History of Georgia’s Black Legislators Celebrated in Atlanta Exhibit

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The rich history of Georgia’s black legislators is currently on display in an exhibit at the Auburn Avenue Research Library in downtown Atlanta.

The exhibition, “Remembering Our Legends and Honoring Our Torchbearers,” features an extensive collection, from rare artifacts from the 19th century to documents from the civil rights era, as well as recorded interviews with current lawmakers.

The exhibit includes the first black men elected to the Georgia legislature in 1868, but were prohibited from taking office because of their race.

The exhibit, which was spearheaded by the Azalea City Chapter of The Links Inc., also pays tribute to Senator Leroy Johnson, who was the first African-American to serve in the Georgia Assembly since Reconstruction. He served from 1963 until 1975.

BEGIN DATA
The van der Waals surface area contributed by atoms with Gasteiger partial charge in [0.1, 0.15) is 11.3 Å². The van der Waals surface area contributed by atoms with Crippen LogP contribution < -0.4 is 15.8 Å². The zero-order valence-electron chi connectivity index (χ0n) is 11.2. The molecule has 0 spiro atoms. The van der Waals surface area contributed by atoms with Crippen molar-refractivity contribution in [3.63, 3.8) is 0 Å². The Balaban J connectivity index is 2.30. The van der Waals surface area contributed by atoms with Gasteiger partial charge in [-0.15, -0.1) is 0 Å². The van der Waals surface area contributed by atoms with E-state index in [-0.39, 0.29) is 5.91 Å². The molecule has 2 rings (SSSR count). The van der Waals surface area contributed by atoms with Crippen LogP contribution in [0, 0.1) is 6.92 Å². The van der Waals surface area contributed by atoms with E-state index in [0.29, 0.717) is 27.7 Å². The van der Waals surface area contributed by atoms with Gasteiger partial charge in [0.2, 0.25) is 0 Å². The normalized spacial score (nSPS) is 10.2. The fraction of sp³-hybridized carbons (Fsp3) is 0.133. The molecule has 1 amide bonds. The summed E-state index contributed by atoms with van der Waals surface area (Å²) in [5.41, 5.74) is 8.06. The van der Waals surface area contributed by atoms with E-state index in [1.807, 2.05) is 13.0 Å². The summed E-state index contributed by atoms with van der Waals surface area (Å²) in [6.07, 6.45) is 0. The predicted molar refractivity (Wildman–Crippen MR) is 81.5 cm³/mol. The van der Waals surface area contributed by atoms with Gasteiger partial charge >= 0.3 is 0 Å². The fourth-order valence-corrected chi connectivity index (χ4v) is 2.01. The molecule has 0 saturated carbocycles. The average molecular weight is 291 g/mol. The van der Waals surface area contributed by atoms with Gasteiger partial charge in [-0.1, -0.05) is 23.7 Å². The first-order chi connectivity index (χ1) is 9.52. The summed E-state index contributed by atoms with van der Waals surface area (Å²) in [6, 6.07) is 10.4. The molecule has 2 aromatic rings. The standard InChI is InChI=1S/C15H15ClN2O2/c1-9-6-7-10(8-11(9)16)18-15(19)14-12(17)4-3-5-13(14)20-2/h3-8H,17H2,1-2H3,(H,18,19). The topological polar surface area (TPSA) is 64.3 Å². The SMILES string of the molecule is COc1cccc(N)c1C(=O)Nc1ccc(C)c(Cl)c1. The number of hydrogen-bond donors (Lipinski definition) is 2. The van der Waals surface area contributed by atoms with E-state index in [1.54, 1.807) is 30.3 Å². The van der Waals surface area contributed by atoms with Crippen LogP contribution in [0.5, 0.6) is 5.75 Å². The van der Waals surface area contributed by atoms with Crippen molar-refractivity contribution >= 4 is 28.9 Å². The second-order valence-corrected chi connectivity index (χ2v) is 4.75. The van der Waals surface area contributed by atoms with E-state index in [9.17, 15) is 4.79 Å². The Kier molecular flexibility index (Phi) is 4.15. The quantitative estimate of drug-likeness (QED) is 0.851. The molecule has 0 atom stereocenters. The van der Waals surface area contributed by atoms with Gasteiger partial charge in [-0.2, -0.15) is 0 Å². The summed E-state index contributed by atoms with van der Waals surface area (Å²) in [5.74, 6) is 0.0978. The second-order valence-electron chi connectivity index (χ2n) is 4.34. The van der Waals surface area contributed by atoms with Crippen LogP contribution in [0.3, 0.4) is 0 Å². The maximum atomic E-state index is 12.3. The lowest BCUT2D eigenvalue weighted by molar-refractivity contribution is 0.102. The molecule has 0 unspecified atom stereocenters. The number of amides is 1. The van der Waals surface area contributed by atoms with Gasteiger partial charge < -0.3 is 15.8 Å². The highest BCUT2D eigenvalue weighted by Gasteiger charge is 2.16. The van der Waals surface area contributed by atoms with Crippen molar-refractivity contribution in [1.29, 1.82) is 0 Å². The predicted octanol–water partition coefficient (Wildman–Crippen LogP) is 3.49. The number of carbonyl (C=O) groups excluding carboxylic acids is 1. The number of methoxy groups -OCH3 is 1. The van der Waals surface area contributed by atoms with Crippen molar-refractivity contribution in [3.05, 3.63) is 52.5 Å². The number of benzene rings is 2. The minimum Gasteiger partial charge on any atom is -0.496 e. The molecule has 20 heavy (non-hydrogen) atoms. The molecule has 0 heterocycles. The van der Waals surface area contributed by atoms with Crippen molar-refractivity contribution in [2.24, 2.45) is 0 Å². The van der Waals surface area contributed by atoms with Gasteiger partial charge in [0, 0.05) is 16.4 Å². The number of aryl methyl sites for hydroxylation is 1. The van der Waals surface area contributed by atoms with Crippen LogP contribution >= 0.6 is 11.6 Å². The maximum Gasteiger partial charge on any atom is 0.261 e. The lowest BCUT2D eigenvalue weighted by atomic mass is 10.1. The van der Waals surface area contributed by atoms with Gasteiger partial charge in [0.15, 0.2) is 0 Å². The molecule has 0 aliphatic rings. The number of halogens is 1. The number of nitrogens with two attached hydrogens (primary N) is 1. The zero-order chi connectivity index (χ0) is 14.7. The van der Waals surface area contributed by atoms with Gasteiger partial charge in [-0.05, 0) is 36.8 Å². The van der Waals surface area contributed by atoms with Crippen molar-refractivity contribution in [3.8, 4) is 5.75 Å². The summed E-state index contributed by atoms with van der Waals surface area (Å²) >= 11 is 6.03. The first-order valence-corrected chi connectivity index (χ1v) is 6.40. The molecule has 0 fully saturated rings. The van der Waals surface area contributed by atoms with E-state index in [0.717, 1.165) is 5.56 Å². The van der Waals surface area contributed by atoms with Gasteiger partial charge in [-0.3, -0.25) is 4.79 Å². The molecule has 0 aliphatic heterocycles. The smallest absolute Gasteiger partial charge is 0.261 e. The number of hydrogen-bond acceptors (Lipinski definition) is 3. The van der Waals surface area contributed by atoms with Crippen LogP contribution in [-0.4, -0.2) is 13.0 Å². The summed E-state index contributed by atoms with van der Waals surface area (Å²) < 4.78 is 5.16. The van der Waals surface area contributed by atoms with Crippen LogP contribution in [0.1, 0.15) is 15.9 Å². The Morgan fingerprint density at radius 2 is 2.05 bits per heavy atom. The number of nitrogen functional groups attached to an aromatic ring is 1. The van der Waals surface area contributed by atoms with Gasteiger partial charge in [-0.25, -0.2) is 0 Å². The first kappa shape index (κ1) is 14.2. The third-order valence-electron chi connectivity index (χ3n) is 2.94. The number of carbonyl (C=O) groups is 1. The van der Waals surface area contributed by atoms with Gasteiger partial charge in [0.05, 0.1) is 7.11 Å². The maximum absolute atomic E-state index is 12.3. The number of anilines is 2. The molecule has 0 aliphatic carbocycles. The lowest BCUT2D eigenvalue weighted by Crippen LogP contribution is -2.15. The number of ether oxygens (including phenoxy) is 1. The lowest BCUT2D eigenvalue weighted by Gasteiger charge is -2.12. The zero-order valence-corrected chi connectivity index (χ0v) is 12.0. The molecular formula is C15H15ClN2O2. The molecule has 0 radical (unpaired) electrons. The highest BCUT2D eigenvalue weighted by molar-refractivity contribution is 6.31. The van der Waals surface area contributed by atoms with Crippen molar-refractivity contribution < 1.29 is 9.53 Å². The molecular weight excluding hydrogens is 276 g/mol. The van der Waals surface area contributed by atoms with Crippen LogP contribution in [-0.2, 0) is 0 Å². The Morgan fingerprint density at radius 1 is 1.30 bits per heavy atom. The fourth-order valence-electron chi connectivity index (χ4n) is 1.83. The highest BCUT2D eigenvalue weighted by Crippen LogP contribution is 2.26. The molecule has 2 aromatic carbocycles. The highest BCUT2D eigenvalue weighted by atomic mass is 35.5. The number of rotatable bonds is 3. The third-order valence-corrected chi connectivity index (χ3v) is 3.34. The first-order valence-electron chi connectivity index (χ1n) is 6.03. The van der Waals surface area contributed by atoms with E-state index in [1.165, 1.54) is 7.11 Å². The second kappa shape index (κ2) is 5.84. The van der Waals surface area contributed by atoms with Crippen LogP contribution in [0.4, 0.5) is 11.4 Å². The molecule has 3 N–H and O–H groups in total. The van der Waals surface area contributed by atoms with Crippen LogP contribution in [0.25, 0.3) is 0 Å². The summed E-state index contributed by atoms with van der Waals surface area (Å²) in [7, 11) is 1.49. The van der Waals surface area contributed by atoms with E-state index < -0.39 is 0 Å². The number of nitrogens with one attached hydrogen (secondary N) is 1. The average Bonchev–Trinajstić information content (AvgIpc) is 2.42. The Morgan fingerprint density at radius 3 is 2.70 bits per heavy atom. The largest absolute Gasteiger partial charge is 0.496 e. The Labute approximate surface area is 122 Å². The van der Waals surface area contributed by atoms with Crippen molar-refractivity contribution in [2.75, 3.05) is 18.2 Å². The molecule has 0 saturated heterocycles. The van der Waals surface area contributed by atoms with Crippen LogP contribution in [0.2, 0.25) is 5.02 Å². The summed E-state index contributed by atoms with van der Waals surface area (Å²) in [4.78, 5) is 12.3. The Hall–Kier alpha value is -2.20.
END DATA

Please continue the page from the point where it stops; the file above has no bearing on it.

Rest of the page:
It also highlights the work of Grace Towns Hamilton, the first black woman elected to the Georgia Assembly.

The exhibit also tells the story of 33 African-American legislators who were expelled from the Georgia Legislature in 1868 and later reinstated in 1870 by an Act of Congress.

Materials for the exhibit were donated by members of the Georgia Legislative Black Caucus (GLBC).

Black elected officials serving in the Georgia General Assembly today include Carolyn Hugley, Stacey Abrams and Calvin Smyre.

Read the full story at The Grio.

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